Saturday mornings start early for Iqbal Alimohd and his wife, Mumtaz.
They're at Real Canadian Superstore well before it opens, ready to buy and deliver groceries for dozens of Calgary seniors — just as they've been doing every weekend for more than 15 years.
Iqbal, a Checker Cabs driver, said this all began with his regular clients.
"With time going by, I see they're not doing good," he told the Calgary Eyeopener on Monday. "And then I told them, 'From now on, I buy your groceries, because you [don't have] much energy left.' "
He said what started with two or three clients grew as the seniors started talking to each other.
Donating their time
The operation now serves 20 to 25 people, and keeping everything organized is no small feat. During the week, Mumtaz takes phone orders and tracks them in a spreadsheet.
On the weekend, they commandeer up to eight shopping carts and have a designated cashier aisle at Superstore. They'll spend two to three hours there before heading to several specialty grocery stores. Then Iqbal delivers and unpacks everything.
The day isn't done until 7 p.m. most weeks, but the time is something they give for free.
Iqbal, who turns 70 this year, charges only what he pays for the groceries. "But my service, my daytime gas, I just charge nothing."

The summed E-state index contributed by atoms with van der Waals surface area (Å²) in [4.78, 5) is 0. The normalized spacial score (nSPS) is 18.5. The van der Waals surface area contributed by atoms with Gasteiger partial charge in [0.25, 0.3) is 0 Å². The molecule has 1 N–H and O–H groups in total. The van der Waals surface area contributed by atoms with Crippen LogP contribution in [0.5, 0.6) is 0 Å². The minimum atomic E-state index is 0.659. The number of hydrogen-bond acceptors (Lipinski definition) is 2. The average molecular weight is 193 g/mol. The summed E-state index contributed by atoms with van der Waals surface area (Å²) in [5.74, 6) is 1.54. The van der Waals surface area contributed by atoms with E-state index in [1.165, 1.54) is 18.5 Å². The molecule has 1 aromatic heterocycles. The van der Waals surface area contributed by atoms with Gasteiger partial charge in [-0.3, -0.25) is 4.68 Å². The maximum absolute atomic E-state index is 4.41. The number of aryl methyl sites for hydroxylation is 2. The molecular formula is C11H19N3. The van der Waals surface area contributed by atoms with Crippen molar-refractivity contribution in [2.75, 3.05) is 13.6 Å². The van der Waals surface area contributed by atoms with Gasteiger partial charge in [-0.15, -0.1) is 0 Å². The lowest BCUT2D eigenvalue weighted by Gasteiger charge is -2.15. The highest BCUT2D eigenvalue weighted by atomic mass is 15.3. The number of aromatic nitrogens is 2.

Their sons, Faisal Alimohd and Yasin Alimohamed, started helping with grocery runs during the pandemic so their parents wouldn't have to spend as much time in public. They feel like their father's weekly tradition has always been part of their lives.
"It was such a big commitment that whenever we would want to travel or go anywhere, he would be like, 'Well, what are my seniors going to do on Saturday?' " recalled Faisal.
But it's something they now look forward to each week.
More than just groceries
Yasin says delivering groceries is just a small part of what Iqbal does.
"I think the rest of it is so much more impactful," he said. "He becomes part of their family."
Iqbal spends hours socializing with the seniors, driving them to appointments and doing anything else he can to help. It's always been something he kept quiet.
Faisal said they didn't realize how much was involved beyond buying and delivering groceries until they would hear from seniors or their children or get thank-you notes.
Sometimes, he says, there are children of seniors who tell him, "Your dad's been there when we haven't been able to be there."
Karim Merali is one of those children. Iqbal delivered groceries to his parents, and when Merali's mother died five years ago, Iqbal visited or called his dad almost every day.
"He knew when people needed some companionship," said Merali.
Act of kindness
Yasin says his dad is a firm believer in "work, no words."
"He doesn't look for gratitude or a pat on the back from anyone."
He said the act of kindness itself gives his father "a sense of why he's here."
Yasin and Faisal say Iqbal is probably embarrassed by the attention he's getting, but they're glad he's being recognized.
"It's uplifting in the sense that I hope other people may take up on it [and] pay it forward," Faisal said.
With files from Jennifer Dorozio and the Calgary Eyeopener.